PRINT Summer 2001


“The Fuccon Family”

ON JAPANESE TV, the later the hour, the weirder the programming. After midnight (when station directors and major sponsors check out), things really get interesting. Anything goes—from violent cartoons to chat shows hosted by nubile young things in the altogether. In the US, the Bible Belters would have a field day—these aren't even pay channels—but no one in Japan seems to lose much sleep over the tawdry stuff.

Not, that is, unless they stay up late enough to catch Vermilion Pleasure Night, a wee-hours variety show directed by Yoshimasa Ishibashi, a member of the performance and video collective Kyupi Kyupi. During his show's first six-month run (new installments are planned), Ishibashi presented sexy homemakers leading cooking lessons in traditional Japanese verse and nurses spanking a xylophone of red-painted bottoms. But for black comedy, nothing rivaled his recurring sketch “The Fuccon Family,” which stars a trio of mannequins. The first twelve episodes of the cult hit—combined to form a thirty-seven minute short—had a US premiere in April at New York's New Directors/New Films, co-organized by the Film Society of Lincoln Center and the Museum of Modern Art, and further appearances on the film-festival circuit are in the works.

Barbara and James Fuccon are human-sized Barbie and Ken clones decked out in Cleaveresque wardrobe, their son, Mikey, a smoothly combed youngster. The couple scuffle over Mikey's future, bitch about each other's infidelities, and ultimately threaten to kill each other—all the while with giant smiles on their plastic faces. Mikey stands by and cheers, “Hurray, hurray! It is a marital dispute!” That's before the kid acquires his own problems, like being abandoned by his parents, kidnapped by a psycho, and possessed by the devil. Each skit ends with the family's canned laughter—not a little unsettling, particularly after the kidnapper sends a dismembered Mikey home in a box.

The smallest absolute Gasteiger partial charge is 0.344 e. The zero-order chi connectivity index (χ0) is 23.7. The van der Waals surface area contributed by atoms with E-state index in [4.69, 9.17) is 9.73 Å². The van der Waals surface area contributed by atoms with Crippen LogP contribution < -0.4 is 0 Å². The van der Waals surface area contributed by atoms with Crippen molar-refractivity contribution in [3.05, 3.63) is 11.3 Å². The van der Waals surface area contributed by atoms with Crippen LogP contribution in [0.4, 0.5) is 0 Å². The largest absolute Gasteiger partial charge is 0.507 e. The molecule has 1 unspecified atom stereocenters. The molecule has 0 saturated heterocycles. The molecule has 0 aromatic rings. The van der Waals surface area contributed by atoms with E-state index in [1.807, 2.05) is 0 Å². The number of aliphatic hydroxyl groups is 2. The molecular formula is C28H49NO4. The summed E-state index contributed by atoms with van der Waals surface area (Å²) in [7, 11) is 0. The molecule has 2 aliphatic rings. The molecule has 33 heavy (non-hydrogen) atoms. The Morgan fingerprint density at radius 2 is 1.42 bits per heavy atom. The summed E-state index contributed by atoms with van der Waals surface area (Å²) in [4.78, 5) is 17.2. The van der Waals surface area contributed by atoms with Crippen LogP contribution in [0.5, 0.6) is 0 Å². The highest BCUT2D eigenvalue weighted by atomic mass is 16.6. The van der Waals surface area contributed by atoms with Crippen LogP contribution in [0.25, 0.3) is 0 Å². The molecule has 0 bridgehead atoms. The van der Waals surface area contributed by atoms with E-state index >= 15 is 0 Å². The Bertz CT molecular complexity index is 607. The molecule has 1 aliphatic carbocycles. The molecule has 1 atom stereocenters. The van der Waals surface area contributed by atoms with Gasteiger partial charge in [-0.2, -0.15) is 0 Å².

The Fuccons were a smash among bloodshot-eyed viewers, who raved on Internet chat rooms about the manga-like freeze-frames and outrageously morbid story lines. While Americans might suspect a jab, Ishibashi insists there's no cross-cultural criticism at work. His idea sprang from an ad in which guests at a party were frozen in bright-faced poses. “It was so fake it made me laugh,” the director says. He based his postwar suburbia on old episodes of Bewitched. The fair-skinned, blue-eyed mannequins were chosen because “the Japanese-looking ones had really serious expressions,” he says. And the lewd-sounding surname? Fuccon doesn't mean anything in Japanese—Ishibashi just thought it sounded funny. 'It's not commentary,“ he says. ”It's art."

Lisa Takeuchi Cullen is a Tokyo correspondent for Time.